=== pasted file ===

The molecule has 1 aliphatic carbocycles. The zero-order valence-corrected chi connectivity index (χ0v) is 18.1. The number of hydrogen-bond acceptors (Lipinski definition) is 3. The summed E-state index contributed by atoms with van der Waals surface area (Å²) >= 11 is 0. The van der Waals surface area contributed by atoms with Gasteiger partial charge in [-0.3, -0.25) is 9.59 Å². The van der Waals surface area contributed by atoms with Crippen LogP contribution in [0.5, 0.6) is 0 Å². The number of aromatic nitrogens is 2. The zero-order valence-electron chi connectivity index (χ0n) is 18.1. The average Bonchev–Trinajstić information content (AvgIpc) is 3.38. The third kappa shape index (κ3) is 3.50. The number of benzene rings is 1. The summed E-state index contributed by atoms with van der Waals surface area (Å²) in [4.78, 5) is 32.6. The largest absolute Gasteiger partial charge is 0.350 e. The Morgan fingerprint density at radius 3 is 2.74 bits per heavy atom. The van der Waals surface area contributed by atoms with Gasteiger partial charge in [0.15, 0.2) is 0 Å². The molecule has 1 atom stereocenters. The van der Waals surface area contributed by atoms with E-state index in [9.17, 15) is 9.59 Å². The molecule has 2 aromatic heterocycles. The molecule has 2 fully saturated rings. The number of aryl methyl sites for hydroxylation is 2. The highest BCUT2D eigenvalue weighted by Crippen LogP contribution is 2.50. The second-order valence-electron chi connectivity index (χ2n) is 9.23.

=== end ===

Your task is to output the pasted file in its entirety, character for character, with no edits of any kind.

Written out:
The molecule has 1 aliphatic carbocycles. The zero-order valence-corrected chi connectivity index (χ0v) is 18.1. The number of hydrogen-bond acceptors (Lipinski definition) is 3. The summed E-state index contributed by atoms with van der Waals surface area (Å²) >= 11 is 0. The van der Waals surface area contributed by atoms with Gasteiger partial charge in [-0.3, -0.25) is 9.59 Å². The van der Waals surface area contributed by atoms with Crippen LogP contribution in [0.5, 0.6) is 0 Å². The number of aromatic nitrogens is 2. The zero-order valence-electron chi connectivity index (χ0n) is 18.1. The average Bonchev–Trinajstić information content (AvgIpc) is 3.38. The third kappa shape index (κ3) is 3.50. The number of benzene rings is 1. The summed E-state index contributed by atoms with van der Waals surface area (Å²) in [4.78, 5) is 32.6. The largest absolute Gasteiger partial charge is 0.350 e. The Morgan fingerprint density at radius 3 is 2.74 bits per heavy atom. The van der Waals surface area contributed by atoms with Gasteiger partial charge in [0.15, 0.2) is 0 Å². The molecule has 1 atom stereocenters. The van der Waals surface area contributed by atoms with E-state index in [9.17, 15) is 9.59 Å². The molecule has 2 aromatic heterocycles. The molecule has 2 fully saturated rings. The number of aryl methyl sites for hydroxylation is 2. The highest BCUT2D eigenvalue weighted by Crippen LogP contribution is 2.50. The second-order valence-electron chi connectivity index (χ2n) is 9.23.